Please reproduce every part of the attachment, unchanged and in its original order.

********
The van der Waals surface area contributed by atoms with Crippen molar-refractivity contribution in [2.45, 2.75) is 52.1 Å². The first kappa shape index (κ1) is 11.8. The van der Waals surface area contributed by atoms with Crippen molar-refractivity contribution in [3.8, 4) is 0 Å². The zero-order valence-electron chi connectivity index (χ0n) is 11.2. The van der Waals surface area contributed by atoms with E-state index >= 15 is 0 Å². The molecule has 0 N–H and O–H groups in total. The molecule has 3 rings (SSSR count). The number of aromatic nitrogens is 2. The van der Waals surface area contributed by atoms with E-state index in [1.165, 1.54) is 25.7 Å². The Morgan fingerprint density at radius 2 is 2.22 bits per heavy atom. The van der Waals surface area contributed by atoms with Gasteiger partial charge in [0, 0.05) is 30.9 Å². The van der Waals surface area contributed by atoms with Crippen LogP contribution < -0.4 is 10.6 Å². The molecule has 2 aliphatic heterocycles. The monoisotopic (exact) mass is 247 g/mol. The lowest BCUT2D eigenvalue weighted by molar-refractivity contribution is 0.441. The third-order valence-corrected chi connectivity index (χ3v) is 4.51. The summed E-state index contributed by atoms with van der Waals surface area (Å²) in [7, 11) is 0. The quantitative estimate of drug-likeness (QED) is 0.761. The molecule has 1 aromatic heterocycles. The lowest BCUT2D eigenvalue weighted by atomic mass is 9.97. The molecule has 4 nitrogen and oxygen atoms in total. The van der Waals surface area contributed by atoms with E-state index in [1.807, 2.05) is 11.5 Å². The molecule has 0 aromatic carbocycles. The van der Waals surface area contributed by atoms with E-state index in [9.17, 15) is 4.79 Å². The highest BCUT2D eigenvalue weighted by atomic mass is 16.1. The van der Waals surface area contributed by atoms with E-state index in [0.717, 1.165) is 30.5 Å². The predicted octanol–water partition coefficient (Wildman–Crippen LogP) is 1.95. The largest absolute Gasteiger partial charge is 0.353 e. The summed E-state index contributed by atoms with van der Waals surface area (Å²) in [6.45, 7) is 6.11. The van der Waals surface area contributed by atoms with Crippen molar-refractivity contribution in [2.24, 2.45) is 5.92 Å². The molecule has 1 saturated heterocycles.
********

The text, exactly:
The van der Waals surface area contributed by atoms with Crippen molar-refractivity contribution in [2.45, 2.75) is 52.1 Å². The first kappa shape index (κ1) is 11.8. The van der Waals surface area contributed by atoms with Crippen molar-refractivity contribution in [3.8, 4) is 0 Å². The zero-order valence-electron chi connectivity index (χ0n) is 11.2. The van der Waals surface area contributed by atoms with E-state index >= 15 is 0 Å². The molecule has 0 N–H and O–H groups in total. The molecule has 3 rings (SSSR count). The number of aromatic nitrogens is 2. The van der Waals surface area contributed by atoms with E-state index in [1.165, 1.54) is 25.7 Å². The Morgan fingerprint density at radius 2 is 2.22 bits per heavy atom. The van der Waals surface area contributed by atoms with Gasteiger partial charge in [0, 0.05) is 30.9 Å². The van der Waals surface area contributed by atoms with Crippen LogP contribution < -0.4 is 10.6 Å². The molecule has 2 aliphatic heterocycles. The monoisotopic (exact) mass is 247 g/mol. The lowest BCUT2D eigenvalue weighted by molar-refractivity contribution is 0.441. The third-order valence-corrected chi connectivity index (χ3v) is 4.51. The summed E-state index contributed by atoms with van der Waals surface area (Å²) in [7, 11) is 0. The quantitative estimate of drug-likeness (QED) is 0.761. The molecule has 1 aromatic heterocycles. The lowest BCUT2D eigenvalue weighted by atomic mass is 9.97. The molecule has 4 nitrogen and oxygen atoms in total. The van der Waals surface area contributed by atoms with E-state index in [1.807, 2.05) is 11.5 Å². The molecule has 0 aromatic carbocycles. The van der Waals surface area contributed by atoms with E-state index in [9.17, 15) is 4.79 Å². The highest BCUT2D eigenvalue weighted by atomic mass is 16.1. The van der Waals surface area contributed by atoms with E-state index in [0.717, 1.165) is 30.5 Å². The predicted octanol–water partition coefficient (Wildman–Crippen LogP) is 1.95. The largest absolute Gasteiger partial charge is 0.353 e. The summed E-state index contributed by atoms with van der Waals surface area (Å²) in [6.45, 7) is 6.11. The van der Waals surface area contributed by atoms with Crippen molar-refractivity contribution in [2.24, 2.45) is 5.92 Å². The molecule has 1 saturated heterocycles.